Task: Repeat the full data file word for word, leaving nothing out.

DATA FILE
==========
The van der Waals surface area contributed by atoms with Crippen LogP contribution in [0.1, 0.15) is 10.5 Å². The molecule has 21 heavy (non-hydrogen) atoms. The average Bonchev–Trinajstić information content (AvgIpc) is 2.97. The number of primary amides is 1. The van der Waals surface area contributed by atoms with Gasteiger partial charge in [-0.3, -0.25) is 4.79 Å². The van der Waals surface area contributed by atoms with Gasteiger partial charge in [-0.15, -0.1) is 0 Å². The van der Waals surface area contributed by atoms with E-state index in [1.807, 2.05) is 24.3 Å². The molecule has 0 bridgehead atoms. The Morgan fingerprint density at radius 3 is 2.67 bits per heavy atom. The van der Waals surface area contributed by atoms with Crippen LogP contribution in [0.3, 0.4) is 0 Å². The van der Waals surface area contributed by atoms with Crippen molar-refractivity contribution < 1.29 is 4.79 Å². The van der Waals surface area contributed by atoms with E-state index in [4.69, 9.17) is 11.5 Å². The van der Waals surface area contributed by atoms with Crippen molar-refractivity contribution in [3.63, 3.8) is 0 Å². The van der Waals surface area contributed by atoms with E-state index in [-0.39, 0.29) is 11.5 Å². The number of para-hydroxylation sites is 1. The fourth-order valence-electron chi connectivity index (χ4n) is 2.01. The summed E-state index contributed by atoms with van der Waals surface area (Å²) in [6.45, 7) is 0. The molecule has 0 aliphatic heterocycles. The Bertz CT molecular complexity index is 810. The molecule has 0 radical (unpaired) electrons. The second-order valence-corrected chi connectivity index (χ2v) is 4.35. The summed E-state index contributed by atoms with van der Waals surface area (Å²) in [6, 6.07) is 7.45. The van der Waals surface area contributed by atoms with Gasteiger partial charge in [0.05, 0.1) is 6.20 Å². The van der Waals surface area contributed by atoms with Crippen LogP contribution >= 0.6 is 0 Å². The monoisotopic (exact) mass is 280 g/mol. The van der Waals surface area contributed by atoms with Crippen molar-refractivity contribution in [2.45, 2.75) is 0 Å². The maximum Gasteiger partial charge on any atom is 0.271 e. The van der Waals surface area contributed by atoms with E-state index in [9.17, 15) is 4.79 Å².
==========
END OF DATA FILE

The van der Waals surface area contributed by atoms with Crippen LogP contribution in [0.1, 0.15) is 10.5 Å². The molecule has 21 heavy (non-hydrogen) atoms. The average Bonchev–Trinajstić information content (AvgIpc) is 2.97. The number of primary amides is 1. The van der Waals surface area contributed by atoms with Gasteiger partial charge in [-0.3, -0.25) is 4.79 Å². The van der Waals surface area contributed by atoms with Gasteiger partial charge in [-0.15, -0.1) is 0 Å². The van der Waals surface area contributed by atoms with E-state index in [1.807, 2.05) is 24.3 Å². The molecule has 0 bridgehead atoms. The Morgan fingerprint density at radius 3 is 2.67 bits per heavy atom. The van der Waals surface area contributed by atoms with Crippen LogP contribution in [0.3, 0.4) is 0 Å². The van der Waals surface area contributed by atoms with Crippen molar-refractivity contribution < 1.29 is 4.79 Å². The van der Waals surface area contributed by atoms with E-state index in [4.69, 9.17) is 11.5 Å². The van der Waals surface area contributed by atoms with Crippen molar-refractivity contribution in [3.63, 3.8) is 0 Å². The van der Waals surface area contributed by atoms with E-state index in [-0.39, 0.29) is 11.5 Å². The number of para-hydroxylation sites is 1. The fourth-order valence-electron chi connectivity index (χ4n) is 2.01. The summed E-state index contributed by atoms with van der Waals surface area (Å²) in [6.45, 7) is 0. The molecule has 0 aliphatic heterocycles. The Bertz CT molecular complexity index is 810. The molecule has 0 radical (unpaired) electrons. The second-order valence-corrected chi connectivity index (χ2v) is 4.35. The summed E-state index contributed by atoms with van der Waals surface area (Å²) in [6, 6.07) is 7.45. The van der Waals surface area contributed by atoms with Gasteiger partial charge in [0.05, 0.1) is 6.20 Å². The van der Waals surface area contributed by atoms with Crippen LogP contribution >= 0.6 is 0 Å². The monoisotopic (exact) mass is 280 g/mol. The van der Waals surface area contributed by atoms with Crippen molar-refractivity contribution in [2.45, 2.75) is 0 Å². The maximum Gasteiger partial charge on any atom is 0.271 e. The van der Waals surface area contributed by atoms with E-state index in [9.17, 15) is 4.79 Å².